Verse 28 does not say, "Come to me, all you are that fine and who have no worries."  No, Jesus says, "Come to me, all you that are weary and are carrying heavy burdens, and I will give you rest."  

  • Come to me, you who are tired and worn out from Covid 19.  Come to me, you who are worn out from kids who are stuck at home and I will give you rest.  
  • Come to me you who have not had a break in nearly four months from work and I will give you rest.  
  • Come to me you who risk your lives every day working in careers that are deemed essential during a crisis and I will give you rest.
  • Come to me you who miss seeing your family during this time, who long to hold grandchildren, who can’t understand why family has not been able to see them at their nursing home, and I will give you rest.
  • Come to me you who have lost loved ones, lost sons and daughters, lost your faith, lost your way, lost your job, lost your hope and I will give you rest.  

That's the gospel.  That's the good news.  You that work day in and day out to further the kingdom of God, there is hope, there is life, there is rest for you.  Even in the midst of these difficult days of being a disciple, even in the midst of Covid19, discipleship still happens, the work of the church continues on and Jesus is here with the strength to bear you in his arms, to share the load of what we cannot bear anymore.  

The cross shows us a weary man who is carrying a huge burden on his shoulders and that even in the midst of that very hopeless situation when Jesus was at his weakest, God came and brought hope back to life.  Even in the midst of whatever trial you are facing or whatever cross you might be bearing this day, God will come and bring you hope. 

As disciples, the greatest gift we might be able to give each other is a break—a rest from this weary and tiring work.  As Matthew reminded us early on in Advent, Jesus bears the name of the one promised by the prophet Isaiah: Immanuel, "God with us" (1:23). God is with us this day, my brothers and sisters.  Can you feel our Lord’s presence?  Take a moment right now to breath in the spirit of our Lord.  Take a moment a little bit later today, and tomorrow, and the day after that and the next, and the next, and the next and breath in the spirit.  For our Lord is with you, he has placed that yoke around your shoulders and will carry you if necessary.  

Discipleship has so many unknowns.  Where is God going to send you?  Who are you going to speak to?  What will your work be?  Will they accept you or will they run you out of town?  Being a disciple does not come with many guarantees except for one—our Lord’s presence is guaranteed. You are all disciples of Jesus and you all have had the yoke of discipleship placed on your shoulders which means, God is with you.  Remember that.  Remember that God is always going to be with you, wherever you go, wherever you are sent, whatever befalls you, whatever pandemics await you in the future—remember our Lord’s name—Emmanuel—God with us.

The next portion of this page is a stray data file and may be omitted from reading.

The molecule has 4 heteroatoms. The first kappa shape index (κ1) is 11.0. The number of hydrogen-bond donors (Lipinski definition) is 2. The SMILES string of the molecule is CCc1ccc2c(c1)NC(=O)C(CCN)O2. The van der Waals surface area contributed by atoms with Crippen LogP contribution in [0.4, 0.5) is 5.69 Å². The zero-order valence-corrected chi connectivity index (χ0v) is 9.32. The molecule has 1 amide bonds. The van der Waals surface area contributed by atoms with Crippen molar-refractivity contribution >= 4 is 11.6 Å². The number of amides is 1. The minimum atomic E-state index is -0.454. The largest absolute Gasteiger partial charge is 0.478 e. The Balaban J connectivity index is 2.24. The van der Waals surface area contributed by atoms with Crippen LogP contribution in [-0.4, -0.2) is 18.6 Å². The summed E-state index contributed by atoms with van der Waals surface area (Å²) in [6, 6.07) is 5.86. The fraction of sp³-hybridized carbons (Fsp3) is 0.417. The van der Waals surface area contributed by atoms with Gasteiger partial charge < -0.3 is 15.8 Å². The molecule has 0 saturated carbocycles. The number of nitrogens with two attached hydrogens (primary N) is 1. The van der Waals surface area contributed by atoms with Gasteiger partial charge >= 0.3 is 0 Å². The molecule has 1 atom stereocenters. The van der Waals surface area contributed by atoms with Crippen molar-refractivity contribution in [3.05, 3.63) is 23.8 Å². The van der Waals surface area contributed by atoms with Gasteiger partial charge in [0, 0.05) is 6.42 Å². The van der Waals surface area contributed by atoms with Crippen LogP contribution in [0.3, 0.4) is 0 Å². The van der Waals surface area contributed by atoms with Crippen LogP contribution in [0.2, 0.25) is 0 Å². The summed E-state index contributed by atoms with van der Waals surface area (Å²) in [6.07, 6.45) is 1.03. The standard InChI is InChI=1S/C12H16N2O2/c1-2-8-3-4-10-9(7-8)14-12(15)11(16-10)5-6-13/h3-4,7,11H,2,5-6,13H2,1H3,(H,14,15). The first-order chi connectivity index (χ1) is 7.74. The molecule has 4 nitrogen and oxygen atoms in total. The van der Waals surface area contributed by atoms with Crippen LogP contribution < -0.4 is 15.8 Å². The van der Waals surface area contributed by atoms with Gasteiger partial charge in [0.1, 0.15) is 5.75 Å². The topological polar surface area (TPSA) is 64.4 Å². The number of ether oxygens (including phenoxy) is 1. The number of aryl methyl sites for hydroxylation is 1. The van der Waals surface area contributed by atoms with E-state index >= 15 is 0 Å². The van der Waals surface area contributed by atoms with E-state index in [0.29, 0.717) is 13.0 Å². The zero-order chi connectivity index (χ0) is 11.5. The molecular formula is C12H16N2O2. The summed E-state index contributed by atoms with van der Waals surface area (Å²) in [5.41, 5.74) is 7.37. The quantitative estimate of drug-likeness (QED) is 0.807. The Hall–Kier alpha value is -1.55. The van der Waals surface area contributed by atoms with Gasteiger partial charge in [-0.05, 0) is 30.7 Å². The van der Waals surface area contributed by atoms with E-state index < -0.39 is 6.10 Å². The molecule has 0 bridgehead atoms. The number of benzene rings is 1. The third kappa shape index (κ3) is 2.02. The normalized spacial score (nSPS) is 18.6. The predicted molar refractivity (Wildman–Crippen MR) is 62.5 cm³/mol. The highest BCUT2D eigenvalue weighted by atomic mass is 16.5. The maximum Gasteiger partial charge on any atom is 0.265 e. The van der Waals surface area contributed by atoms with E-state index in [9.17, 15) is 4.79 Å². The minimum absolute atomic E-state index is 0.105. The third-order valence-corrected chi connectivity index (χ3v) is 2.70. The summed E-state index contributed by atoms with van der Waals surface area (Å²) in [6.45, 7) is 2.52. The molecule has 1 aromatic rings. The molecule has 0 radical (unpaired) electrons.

In the name of the Father, and the Son, and the Holy Spirit.  Amen.  

The Disciple's Reward

Proper 8 (13) - June 28, 2020
Jeremiah 28:5-9
- Psalm 89:1-4, 15-18
- Romans 6:12-23
- Matthew 10:40-42
The Disciple's Reward

Can I get a refund?

Proper 7 (12) - June 21, 2020 
- Jeremiah 20:7-13
- Psalm 69:7-10, (11-15), 16-18
- Romans 6:1b-11
- Matthew 10:24-39
Can I get a refund?
    In the name of the Father, and the Son, and the Holy Spirit.  Amen.

    As I sat down to read today's gospel, the first thought which popped into my head, "Was Jesus ever scared?" "Did Jesus fear dying?"  That fear of dying has kept many of us safe and alive over the years.  I am afraid of getting run over so I walk on the sidewalk.  I am afraid of my parachute not opening so that is why I don't jump out of airplanes.  I am afraid of being ejected from my car in a car accident, so I always wear a seatbelt.  I am afraid of having a stroke or a heart attack, so I always take my heart pills every morning.  I am afraid of catching this virus and getting my kids sick, so I stay home as much as I can and always wear a mask out in public.  Fear is a great motivator to avoiding death as much as possible.  
    Yet, there are many who face death on a daily basis. We all face death on a daily basis, now more than ever.  Before, you could just be crossing the street and get hit by a bus.  Now, we have this invisible virus that you can't even see.  So, I really have to wonder, "Was Jesus ever scared?" "Did Jesus fear dying?"
    From the perspective of this pericope, we really have to wonder. Look at what Jesus is telling his disciples to expect discipleship to be like and how bold he is with his disciples:  
  • 27 What I say to you in the dark, tell in the light; and what you hear whispered, proclaim from the housetops. 
    • If Jesus is having to say these things in the dark, it is probably because they were not a popular belief.
  • 31 So do not be afraid; you are of more value than many sparrows.
    • But what if the government and the people around you do not value you more than the sparrow? What if you are but a number to the rest of the world...
  • 32 "Everyone therefore who acknowledges me before others, I also will acknowledge before my Father in heaven; 33 but whoever denies me before others, I also will deny before my Father in heaven.
  • How many times have I, though, denied Jesus?  And before we go and think never, just remember that Peter did...
  • 34 "Do not think that I have come to bring peace to the earth; I have not come to bring peace, but a sword.
    • And just when you thought it was cool to be a follower of Jesus...but think about how many wars were started in the name of Jesus over the centuries.